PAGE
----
If a global reaction route map is available for a chemical formula, all possible chemical species belonging to that formula can be found on the map. That is, this map provides a catalog of chemical structures and their reaction pathways for each chemical formula and so represents an effective approach to discovering unknown chemistry. However, the amount of computation required to generate the global reaction route map is expected to increase significantly as the system size expands.
It is notable that geometry optimization starting from an appropriate initial structure can yield an EQ structure that may represent an unknown chemical structure. Choosing this initial structure is not trivial but numerous novel compounds have been synthesized in this manner based on experience, knowledge or intuition. Similarly, the computational exploration of a PES may lead to the discovery of new chemical structures based on geometry optimization starting from an initial structure selected solely on the basis of intuition. Examples of such approaches to the identification of novel compounds and reactions are provided in Chapter 4.
1.5 Selection of Computational Levels
The exploration of a PES requires both reliable and efficient electronic structure calculations. That is, a sufficient level of accuracy is necessary to obtain meaningful results although, at the same time, the computational demands must not be excessive. Consequently, the selection of an appropriate calculation level is of utmost importance when performing a PES search.
Methods using semiempirical or ML parameters based on experimental data are not well suited to the discovery of unexpected structures or reactions on a PES. That is, appropriate nonempirical or firstprinciples methods must be employed to solve eqn (1.1). Although relativistic treatments are needed for systems including heavy atoms, relativistic effects are neglected in the present discussion. In the case of standard quantum chemical calculations, the quality of the results is inevitably limited by two major problems arising from the manyelectron expansion related to electron correlation and the oneelectron expansion due to the finite sizes of basis sets.^{10,12,17 } Within wavefunction theory, four main methods may be used to treat electron correlation: configuration interaction (CI), manybody perturbation theory (MBPT), coupled cluster (CC) and quantum Monte Carlo (QMC).
Typically, basis sets are classified based on their size as either minimal or single zeta, double zeta, triple zeta and so forth, with additional diffuse and polarization functions. A wellknown issue associated with atomcentered localized basis functions is the basis set superposition error (BSSE). For any given extent of separation of two molecules, the BSSE can be approximated using the counterpoise (CP) correction,^{10,12,17 } although calculating CP corrections for an entire PES is cumbersome and increases the computational demands. In contrast, complete basis set (CBS) models^{12,17 } do not require CP correction. One possible solution to this problem is to select an appropriate basis set that yields relative energy values reasonably comparable to those obtained at the CBS limit.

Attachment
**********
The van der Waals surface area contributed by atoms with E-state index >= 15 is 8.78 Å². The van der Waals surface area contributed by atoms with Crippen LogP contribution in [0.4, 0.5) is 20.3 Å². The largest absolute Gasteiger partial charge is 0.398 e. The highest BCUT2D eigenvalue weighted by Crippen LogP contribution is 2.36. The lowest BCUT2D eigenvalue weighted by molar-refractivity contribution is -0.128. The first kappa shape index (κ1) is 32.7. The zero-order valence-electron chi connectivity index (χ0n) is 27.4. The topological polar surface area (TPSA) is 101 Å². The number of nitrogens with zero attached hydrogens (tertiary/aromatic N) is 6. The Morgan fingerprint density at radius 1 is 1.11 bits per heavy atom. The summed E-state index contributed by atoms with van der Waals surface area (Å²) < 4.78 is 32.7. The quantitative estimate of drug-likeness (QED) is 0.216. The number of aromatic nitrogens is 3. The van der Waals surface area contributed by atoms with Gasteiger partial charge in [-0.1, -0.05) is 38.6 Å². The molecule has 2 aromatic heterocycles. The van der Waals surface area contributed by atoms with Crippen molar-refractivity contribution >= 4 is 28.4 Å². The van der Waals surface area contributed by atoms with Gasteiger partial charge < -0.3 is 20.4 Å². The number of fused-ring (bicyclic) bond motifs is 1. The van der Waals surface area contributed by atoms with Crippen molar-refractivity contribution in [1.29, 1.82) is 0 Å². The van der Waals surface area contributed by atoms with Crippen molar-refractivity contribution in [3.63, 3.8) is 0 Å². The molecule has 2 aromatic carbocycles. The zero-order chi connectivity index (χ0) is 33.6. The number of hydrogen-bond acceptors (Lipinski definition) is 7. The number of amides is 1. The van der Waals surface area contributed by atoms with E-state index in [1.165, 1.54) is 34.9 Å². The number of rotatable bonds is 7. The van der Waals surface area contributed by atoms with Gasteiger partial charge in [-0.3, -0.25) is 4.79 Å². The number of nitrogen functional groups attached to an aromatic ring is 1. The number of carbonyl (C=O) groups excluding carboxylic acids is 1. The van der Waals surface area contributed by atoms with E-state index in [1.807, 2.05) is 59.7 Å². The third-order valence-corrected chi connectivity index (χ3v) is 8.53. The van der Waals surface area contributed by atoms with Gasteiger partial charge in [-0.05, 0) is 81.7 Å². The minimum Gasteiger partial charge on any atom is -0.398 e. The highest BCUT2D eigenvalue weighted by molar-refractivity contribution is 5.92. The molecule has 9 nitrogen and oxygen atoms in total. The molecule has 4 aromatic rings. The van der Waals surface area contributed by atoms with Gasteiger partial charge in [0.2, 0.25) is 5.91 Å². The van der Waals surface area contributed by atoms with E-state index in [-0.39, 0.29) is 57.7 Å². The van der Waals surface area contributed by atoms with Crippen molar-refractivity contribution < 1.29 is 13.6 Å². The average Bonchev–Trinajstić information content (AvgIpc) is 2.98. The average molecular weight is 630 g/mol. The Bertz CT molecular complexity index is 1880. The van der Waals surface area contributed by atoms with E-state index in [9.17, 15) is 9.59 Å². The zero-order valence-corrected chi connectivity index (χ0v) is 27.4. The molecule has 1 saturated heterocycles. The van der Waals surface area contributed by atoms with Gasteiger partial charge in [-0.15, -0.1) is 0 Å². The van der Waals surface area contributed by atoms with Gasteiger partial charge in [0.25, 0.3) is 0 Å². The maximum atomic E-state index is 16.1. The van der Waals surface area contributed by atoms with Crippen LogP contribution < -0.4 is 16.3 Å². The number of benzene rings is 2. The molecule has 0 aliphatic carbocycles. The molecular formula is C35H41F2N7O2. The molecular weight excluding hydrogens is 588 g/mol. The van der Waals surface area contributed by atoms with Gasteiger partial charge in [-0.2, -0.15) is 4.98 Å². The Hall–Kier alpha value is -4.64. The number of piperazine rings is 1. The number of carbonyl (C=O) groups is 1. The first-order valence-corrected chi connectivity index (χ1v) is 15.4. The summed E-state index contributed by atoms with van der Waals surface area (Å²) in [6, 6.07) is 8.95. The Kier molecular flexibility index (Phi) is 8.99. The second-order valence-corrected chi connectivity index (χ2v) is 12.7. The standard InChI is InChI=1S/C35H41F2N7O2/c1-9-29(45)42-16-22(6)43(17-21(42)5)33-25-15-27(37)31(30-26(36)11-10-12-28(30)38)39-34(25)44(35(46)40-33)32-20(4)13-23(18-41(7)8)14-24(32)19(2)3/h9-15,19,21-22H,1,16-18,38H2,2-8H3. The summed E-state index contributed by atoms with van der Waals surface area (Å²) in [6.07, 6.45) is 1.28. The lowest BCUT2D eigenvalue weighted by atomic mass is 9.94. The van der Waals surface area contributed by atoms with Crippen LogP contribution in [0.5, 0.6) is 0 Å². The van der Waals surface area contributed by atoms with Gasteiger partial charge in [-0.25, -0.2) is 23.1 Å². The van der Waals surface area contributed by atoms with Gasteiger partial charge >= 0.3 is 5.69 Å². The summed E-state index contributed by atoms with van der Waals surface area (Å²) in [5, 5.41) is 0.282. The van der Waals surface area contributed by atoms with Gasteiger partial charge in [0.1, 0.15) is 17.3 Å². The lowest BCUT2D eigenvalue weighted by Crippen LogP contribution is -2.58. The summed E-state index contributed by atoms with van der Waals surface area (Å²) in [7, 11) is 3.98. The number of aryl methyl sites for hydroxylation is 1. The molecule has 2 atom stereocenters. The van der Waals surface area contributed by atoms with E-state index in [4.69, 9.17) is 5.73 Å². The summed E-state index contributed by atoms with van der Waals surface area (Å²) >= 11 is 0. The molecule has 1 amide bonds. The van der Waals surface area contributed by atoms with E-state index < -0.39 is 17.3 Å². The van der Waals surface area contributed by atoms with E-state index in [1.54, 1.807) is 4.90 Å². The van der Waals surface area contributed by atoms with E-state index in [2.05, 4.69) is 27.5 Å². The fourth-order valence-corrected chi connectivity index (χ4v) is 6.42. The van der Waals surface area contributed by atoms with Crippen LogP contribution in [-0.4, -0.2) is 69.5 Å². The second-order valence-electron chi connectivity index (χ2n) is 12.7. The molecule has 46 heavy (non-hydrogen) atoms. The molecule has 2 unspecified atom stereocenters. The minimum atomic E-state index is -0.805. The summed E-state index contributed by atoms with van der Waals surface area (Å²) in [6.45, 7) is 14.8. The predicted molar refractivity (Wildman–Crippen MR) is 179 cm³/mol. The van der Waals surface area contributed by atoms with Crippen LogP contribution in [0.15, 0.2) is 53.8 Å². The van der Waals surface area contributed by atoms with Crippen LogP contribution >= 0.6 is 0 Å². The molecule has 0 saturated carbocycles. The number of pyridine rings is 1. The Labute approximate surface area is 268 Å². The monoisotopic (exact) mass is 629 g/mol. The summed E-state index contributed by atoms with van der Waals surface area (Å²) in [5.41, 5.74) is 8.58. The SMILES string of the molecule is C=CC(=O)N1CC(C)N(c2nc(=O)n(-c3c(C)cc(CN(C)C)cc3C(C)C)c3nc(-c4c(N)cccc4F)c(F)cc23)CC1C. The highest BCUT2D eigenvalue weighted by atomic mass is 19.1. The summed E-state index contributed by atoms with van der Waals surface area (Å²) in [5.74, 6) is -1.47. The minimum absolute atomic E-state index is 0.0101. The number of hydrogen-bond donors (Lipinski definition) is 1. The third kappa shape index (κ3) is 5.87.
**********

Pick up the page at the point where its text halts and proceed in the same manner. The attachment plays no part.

A suitable spin multiplicity, such as singlet, doublet or triplet, has to be selected as a component of the input to electronic structure calculations of a PES. Moreover, the correct treatment of openshell scenarios requires unrestricted levels of calculations to be performed. In cases where biradical dissociation is involved, unrestricted levels are required to obtain a wellbehaved (smooth) PES. In such cases, the effects of spin contamination must be adequately addressed if the 〈S^{2}〉 value begins to deviate from S(S + 1).^{10,12,17 }
Readers are encouraged to consult computational chemistry textbooks for further details about suitable levels of theory, simulation methods and basis set selection.
Abbreviations
 BSSE
Basis set superposition error
 CBS
Complete basis set
 CC
Coupled cluster
 CI
Configuration interaction
 CP
Counterpoise
 CPU
Central processing unit
 DC
Dissociation channel
 DDC
Descending (downhill) DC path beginning from a TS point
 EQ
Equilibrium
 EQs
EQ structures
 IRC
Intrinsic reaction coordinate
 MBP
Manybody perturbation
 MD
Molecular dynamics
 MEP
Minimum energy path
 ML
Machine learning
 PES
Potential energy surface
 QM
Quantum mechanics
 QMC
Quantum Monte Carlo
 TS
Transition state
 UDC
Ascending (uphill) DC path beginning from an EQ point